The Art and Science of Developing Safe New Crop Varieties

Jun 17, 2020 | Bayer Crop Science, biology, earth and environment, trending

Original Article Reference

This SciPod is a summary of the paper ‘The role of conventional plant breeding in ensuring safe levels of naturally occurring toxins in food crops’, from Trends in Food Science & Technology.

Conflict of interest and funding disclosures

Authors N. Kaiser, D. David, A. Dhingra, and E. C. Stowe have no interests to declare. Authors S. Swarup, P.R. Herzig, and K.C. Glenn are employees of Bayer Crop Science and were provided financial support in the form of authors’ salaries and research materials. The production of this SciPod was commissioned by Bayer Crop Science.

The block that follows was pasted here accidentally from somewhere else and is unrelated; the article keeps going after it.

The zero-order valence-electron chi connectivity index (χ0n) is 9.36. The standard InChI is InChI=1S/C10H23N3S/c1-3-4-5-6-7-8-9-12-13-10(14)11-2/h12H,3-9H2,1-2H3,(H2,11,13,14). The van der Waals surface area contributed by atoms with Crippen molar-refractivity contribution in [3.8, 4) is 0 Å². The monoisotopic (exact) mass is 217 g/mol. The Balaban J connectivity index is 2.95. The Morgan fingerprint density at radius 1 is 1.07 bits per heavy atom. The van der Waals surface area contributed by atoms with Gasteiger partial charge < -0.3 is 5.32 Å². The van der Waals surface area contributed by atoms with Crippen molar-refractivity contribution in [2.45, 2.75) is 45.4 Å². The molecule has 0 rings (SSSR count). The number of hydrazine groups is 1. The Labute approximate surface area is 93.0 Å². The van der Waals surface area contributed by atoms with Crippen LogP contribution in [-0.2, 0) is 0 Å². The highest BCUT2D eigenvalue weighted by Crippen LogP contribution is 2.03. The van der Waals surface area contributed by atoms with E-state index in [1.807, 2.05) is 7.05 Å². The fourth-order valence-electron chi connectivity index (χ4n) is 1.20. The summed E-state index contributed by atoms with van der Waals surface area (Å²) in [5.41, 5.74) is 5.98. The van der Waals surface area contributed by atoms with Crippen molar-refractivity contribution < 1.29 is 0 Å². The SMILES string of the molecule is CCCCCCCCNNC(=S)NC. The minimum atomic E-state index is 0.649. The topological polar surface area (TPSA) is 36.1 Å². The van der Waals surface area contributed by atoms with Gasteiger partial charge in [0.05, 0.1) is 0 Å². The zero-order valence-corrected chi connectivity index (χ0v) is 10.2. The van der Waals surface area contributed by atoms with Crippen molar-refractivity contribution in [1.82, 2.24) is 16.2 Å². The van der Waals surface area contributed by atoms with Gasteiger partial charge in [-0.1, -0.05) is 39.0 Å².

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About this episode

Many of the plant species that we depend on for food produce toxins. The wild ancestors of these crops relied on toxins to ward off diseases and prevent them from being eaten by animals. By choosing individual plants that lack the genes necessary to produce toxins, generations of selective breeding have produced countless crop varieties that are safe to eat. In a recent review, Natalie Kaiser from Michigan State University and her co-authors review the history of developing safe crop varieties, and discuss the special considerations given to plants that produce toxins.





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